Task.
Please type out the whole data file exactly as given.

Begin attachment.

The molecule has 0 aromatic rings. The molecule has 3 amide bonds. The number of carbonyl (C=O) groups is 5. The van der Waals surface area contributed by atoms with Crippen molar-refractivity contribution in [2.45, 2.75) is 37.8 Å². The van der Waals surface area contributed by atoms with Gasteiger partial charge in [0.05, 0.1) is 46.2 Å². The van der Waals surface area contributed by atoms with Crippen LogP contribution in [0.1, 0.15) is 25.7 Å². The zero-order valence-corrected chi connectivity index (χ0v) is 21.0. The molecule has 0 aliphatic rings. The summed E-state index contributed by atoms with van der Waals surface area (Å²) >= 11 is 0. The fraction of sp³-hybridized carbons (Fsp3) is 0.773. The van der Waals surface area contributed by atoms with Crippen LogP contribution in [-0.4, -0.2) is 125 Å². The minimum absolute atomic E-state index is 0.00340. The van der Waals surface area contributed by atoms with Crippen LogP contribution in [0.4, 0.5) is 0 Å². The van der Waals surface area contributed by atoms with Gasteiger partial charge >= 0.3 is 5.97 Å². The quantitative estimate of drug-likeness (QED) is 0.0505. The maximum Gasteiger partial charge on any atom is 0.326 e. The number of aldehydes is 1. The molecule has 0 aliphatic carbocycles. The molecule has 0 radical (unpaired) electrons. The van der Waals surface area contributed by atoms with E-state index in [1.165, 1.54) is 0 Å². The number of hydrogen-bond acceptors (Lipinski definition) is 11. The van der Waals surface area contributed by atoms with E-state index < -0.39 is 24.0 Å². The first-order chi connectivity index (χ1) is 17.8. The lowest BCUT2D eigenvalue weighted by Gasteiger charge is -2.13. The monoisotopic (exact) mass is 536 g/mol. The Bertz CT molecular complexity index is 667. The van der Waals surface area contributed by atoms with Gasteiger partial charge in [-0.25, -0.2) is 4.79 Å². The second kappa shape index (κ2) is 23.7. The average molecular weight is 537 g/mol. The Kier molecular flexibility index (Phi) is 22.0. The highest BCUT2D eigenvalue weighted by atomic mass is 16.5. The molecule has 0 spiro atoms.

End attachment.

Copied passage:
The molecule has 0 aromatic rings. The molecule has 3 amide bonds. The number of carbonyl (C=O) groups is 5. The van der Waals surface area contributed by atoms with Crippen molar-refractivity contribution in [2.45, 2.75) is 37.8 Å². The van der Waals surface area contributed by atoms with Gasteiger partial charge in [0.05, 0.1) is 46.2 Å². The van der Waals surface area contributed by atoms with Crippen LogP contribution in [0.1, 0.15) is 25.7 Å². The zero-order valence-corrected chi connectivity index (χ0v) is 21.0. The molecule has 0 aliphatic rings. The summed E-state index contributed by atoms with van der Waals surface area (Å²) >= 11 is 0. The fraction of sp³-hybridized carbons (Fsp3) is 0.773. The van der Waals surface area contributed by atoms with Crippen LogP contribution in [-0.4, -0.2) is 125 Å². The minimum absolute atomic E-state index is 0.00340. The van der Waals surface area contributed by atoms with Crippen LogP contribution in [0.4, 0.5) is 0 Å². The van der Waals surface area contributed by atoms with Gasteiger partial charge >= 0.3 is 5.97 Å². The quantitative estimate of drug-likeness (QED) is 0.0505. The maximum Gasteiger partial charge on any atom is 0.326 e. The number of aldehydes is 1. The molecule has 0 aliphatic carbocycles. The molecule has 0 radical (unpaired) electrons. The van der Waals surface area contributed by atoms with E-state index in [1.165, 1.54) is 0 Å². The number of hydrogen-bond acceptors (Lipinski definition) is 11. The van der Waals surface area contributed by atoms with E-state index < -0.39 is 24.0 Å². The first-order chi connectivity index (χ1) is 17.8. The lowest BCUT2D eigenvalue weighted by Gasteiger charge is -2.13. The monoisotopic (exact) mass is 536 g/mol. The Bertz CT molecular complexity index is 667. The van der Waals surface area contributed by atoms with Gasteiger partial charge in [-0.25, -0.2) is 4.79 Å². The second kappa shape index (κ2) is 23.7. The average molecular weight is 537 g/mol. The Kier molecular flexibility index (Phi) is 22.0. The highest BCUT2D eigenvalue weighted by atomic mass is 16.5. The molecule has 0 spiro atoms.